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Visitors to Expo Milano 2015 will have the chance to interact with a Future Food District - a specifically designed area that will investigate how new technologies can change our interaction with the food chain.
The space, designed by the Italian architect Carlo Ratti, will feature augmented reality, new horizontal visual displays for products and high ambitions to show people that, as Ratti puts it, “Digital data and new technologies will help us make every step of the food chain more transparent; we will be able to acquire a new consciousness about what we eat, that in turn will influence both the production and distribution processes.”
Ratti and his team have created a number of exciting features, including a small robot that will constantly work to write on the walls of pavilion, as he explains: “We are now working on the last details of our vertical plotter, that will constantly re-design the pavilion walls by writing words shared by the visitors. A dynamically changing canvas using crowdsourced global input.”
We caught up with Ratti to speak to him about the exciting project, exactly what he has planned for the Future Food District (FFD) and to find out more about his love for a rather famous Thai restaurant…
Tell us about the future food district project, what do you hope the experience be like for visitors?
"The FFD is composed of a pavilion and a square. The supermarket is the main exhibition area where products are presented on large display tables. The horizontal landscape – rather than the standard vertical shelving units - fosters human interaction and creates new relationships. As in a traditional markets, the space becomes a meeting place once again, where technologies create new interfaces and simplify interactions, giving back to the selling chain its social dimension. "
"More technically, by lightly touching the products you can obtain augmented information about its characteristics - a very intuitive way to display Augmented Reality information. We believe that this information will promote a more informed consumption and transparent food chain. Finally, local producers who register online can use the supermarket space as a free-exchange area - a step towards a future where everyone can become both a producer and a consumer. "
What are the future food district features you’re most excited about?
"I’m really interested in discovering how information can change our experience of food, while creating a place were everyone can be both a producer and a consumer. Thanks to augmented labelling each product will be able to communicate by itself its history, origins, etc."
"It reminds me of Italo Calvino’s character Mr. Palomar, who entered a cheese shop in Paris and thought he was in a museum: “Behind every cheese there is a pasture of a different green under a different sky: meadows caked with salt that the tides of Normandy deposit every evening; meadows scented with aromas in the windy sunlight of Provence; there are different flocks, with their stablings and their transhumance; there are secret processes handed down over the centuries. This shop is a museum: Mr. Palomar, visiting it, feels as he does in the Louvre, behind every displayed object the presence of the civilization that has given it form and takes form from it.”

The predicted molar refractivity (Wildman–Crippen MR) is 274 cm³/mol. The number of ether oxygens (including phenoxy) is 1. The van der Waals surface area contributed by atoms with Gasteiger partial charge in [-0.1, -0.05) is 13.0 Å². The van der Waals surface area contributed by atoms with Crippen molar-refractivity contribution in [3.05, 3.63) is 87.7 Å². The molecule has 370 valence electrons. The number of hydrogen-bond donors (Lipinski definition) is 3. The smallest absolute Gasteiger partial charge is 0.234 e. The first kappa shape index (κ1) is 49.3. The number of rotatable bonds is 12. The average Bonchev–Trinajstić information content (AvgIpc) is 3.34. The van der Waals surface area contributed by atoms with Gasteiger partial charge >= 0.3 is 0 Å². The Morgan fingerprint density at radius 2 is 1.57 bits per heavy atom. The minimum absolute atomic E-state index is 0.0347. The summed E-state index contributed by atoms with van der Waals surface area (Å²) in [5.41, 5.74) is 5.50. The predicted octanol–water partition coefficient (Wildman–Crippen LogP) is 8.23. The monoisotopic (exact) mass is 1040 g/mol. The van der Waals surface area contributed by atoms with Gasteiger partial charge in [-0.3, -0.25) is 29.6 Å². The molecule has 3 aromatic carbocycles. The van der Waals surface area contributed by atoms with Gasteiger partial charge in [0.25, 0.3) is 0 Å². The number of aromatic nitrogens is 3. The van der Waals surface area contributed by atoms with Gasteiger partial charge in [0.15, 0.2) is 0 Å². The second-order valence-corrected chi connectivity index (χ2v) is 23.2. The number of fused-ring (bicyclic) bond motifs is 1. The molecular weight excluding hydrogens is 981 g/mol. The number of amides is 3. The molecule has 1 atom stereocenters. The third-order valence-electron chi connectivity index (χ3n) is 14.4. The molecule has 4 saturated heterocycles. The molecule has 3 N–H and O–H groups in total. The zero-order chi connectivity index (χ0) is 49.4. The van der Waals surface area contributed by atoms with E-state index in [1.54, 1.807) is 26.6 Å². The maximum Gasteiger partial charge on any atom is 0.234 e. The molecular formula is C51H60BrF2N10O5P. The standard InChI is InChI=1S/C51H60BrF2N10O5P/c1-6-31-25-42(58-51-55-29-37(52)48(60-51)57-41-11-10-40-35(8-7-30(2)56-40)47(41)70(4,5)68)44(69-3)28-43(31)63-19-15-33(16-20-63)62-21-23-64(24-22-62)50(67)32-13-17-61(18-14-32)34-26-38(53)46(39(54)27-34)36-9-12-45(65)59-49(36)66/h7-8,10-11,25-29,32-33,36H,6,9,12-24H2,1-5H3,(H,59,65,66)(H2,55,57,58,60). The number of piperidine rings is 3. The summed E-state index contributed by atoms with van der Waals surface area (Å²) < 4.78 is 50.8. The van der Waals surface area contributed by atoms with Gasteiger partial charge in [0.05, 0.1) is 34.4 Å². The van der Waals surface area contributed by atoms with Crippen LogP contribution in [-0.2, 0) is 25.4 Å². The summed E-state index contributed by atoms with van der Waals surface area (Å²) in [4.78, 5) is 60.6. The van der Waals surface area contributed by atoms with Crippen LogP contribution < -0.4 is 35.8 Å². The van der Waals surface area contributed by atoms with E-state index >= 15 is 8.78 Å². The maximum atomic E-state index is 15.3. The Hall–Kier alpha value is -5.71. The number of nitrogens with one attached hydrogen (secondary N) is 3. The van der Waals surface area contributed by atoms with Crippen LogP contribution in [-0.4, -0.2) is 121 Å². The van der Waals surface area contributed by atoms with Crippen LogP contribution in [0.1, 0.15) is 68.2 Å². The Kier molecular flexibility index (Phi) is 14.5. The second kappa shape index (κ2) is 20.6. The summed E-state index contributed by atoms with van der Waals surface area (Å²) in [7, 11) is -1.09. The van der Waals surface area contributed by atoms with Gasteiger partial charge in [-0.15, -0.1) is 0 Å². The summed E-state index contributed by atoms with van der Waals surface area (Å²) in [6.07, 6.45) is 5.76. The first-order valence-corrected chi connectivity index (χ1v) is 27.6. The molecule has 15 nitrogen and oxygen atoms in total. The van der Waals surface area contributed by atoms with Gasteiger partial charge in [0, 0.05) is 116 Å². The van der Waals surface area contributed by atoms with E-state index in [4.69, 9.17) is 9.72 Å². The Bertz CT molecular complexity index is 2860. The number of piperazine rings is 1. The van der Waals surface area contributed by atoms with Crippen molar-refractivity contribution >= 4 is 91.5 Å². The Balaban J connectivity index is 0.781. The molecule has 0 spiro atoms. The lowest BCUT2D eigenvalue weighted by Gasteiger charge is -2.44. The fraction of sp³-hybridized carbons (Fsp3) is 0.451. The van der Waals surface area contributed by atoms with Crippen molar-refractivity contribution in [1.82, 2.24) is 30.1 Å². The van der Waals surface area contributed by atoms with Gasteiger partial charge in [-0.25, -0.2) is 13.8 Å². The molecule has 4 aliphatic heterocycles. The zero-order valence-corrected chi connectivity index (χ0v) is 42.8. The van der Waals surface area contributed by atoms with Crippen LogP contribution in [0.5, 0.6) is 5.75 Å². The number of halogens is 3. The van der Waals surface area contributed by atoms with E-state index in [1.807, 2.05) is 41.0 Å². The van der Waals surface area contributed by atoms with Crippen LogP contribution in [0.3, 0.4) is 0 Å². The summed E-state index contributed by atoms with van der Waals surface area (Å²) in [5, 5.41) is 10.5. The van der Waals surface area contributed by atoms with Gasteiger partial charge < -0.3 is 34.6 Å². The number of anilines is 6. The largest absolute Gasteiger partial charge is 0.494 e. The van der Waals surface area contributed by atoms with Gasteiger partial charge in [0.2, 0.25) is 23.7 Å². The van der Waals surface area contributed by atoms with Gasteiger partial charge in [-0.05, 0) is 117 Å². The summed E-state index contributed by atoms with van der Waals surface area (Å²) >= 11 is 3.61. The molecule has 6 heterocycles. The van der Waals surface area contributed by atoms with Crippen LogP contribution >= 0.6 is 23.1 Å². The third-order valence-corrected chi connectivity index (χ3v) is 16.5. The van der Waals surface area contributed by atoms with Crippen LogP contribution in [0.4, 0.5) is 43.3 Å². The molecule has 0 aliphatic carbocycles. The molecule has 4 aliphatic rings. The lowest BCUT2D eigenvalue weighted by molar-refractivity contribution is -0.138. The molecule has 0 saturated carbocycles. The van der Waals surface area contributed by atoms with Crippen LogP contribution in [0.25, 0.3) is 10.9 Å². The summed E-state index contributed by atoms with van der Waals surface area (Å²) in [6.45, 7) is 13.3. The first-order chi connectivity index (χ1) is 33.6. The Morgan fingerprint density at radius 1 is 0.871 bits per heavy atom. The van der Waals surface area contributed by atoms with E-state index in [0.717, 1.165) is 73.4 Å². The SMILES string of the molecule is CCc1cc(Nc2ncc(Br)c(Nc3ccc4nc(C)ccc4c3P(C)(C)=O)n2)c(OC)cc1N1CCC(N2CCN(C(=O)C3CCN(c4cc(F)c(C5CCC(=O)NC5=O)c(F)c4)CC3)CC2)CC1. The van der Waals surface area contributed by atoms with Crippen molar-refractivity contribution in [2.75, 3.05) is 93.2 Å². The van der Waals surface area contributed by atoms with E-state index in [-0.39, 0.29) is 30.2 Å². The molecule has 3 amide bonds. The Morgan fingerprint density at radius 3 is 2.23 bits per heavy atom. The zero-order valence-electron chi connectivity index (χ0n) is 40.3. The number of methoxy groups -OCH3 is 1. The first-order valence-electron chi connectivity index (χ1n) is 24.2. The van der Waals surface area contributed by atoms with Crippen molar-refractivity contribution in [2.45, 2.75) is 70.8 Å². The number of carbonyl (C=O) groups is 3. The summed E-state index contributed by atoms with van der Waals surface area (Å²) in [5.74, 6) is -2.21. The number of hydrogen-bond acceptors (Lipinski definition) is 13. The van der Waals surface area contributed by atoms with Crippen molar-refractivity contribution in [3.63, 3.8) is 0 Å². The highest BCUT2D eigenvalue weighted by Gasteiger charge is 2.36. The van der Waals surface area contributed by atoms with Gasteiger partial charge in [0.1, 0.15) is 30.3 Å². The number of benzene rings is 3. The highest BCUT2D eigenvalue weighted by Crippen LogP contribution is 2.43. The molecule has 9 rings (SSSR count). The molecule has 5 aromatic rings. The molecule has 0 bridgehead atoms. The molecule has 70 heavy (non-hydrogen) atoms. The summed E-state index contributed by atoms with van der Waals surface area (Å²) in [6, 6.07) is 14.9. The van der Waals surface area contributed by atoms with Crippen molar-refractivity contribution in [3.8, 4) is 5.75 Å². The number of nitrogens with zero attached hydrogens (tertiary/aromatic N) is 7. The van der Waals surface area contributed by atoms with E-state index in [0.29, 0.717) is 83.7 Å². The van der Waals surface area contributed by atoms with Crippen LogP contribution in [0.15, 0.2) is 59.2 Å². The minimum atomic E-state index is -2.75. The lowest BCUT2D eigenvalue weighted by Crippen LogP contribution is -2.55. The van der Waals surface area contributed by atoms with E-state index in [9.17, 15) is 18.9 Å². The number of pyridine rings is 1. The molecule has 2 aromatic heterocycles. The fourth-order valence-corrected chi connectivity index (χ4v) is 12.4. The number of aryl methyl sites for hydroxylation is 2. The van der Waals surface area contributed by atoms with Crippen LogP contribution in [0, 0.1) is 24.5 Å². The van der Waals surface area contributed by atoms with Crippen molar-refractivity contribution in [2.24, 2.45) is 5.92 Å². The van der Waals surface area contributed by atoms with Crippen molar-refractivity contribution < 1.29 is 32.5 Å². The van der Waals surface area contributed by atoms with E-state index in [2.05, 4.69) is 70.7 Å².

Why is Expo Milano 2015 important?
"Universal expositions have always been exciting events, as they contribute to speeding up the innovation process. In the field of design you can recall Crystal Palace in London in 1951, the Eiffel Tower in Paris in 1889 or the Mies van der Rohe’s Pavilion in Barcelona in 1929. I had the opportunity to design a Pavillion for Expo 2008 in Zaragoza and now I’m working on the FFD for Expo 2015. For us these are great opportunities to implement our research in more concrete projects."
What projects from other countries are you most excited to see?
"Among many, I’m interested in visiting the “transparent” UK project by Wolfgang Buttress - not a traditional architect or engineer, but an artist. "
What’s your favourite food? Any foods you really don’t like?
"As an italian I should say I love pasta, but actually I hate it - at least intellectually. As Futurist Filippo Tommaso Marinetti wrote in the Manifesto of Futurist Cooking: “No more pasta, as it causes lassitude, pessimism and lack of passion!” Regarding my favorite food, I love Thai cooking. Every time I am in Bangkok I stop by Nahm Restaurant, and also take cooking classes if I have time."
What’s your best dish, your signature go-to recipe?
"Okay, here let’s veer towards Italian cooking, as that's where I am most skilled. One of my classics is Risotto with pumpkin, marsala and saffron. It's a variation on the traditional Italian "Milanese" risotto, whereby the pumpkin adds a bit of texture to the 'saffron' recipe and the marsala wine (instead of white wine) confers an edge to the pumpkin. I thought it was my invention but then I googled it and realised that others had tried it and presented it as their recipe - it’s tough to be creative at the time of the Internet!"
"Also, I am very attached to a recipe that was given to me by an old Swiss friend. It's main ingredient is venison: you marinate it for a week with carrots, garlic, celery, onions and juniper berries - and then stew it in the traditional way, perhaps adding pieces of apple. I like the taste but also what it reminds me of."
What’s the most memorable bite you ever had and what made it so special?
"A dinner at Le Quartier Francais in South Africa - not only for the great food but also the odiferous nature surrounding it."
Any cookbooks/ food books you would recommend?
"I would go back to Pellegrino Artusi and his masterpiece Science in the kitchen and the art of eating well. In the introduction he quipped: “Don’t trust books that talk about this art!”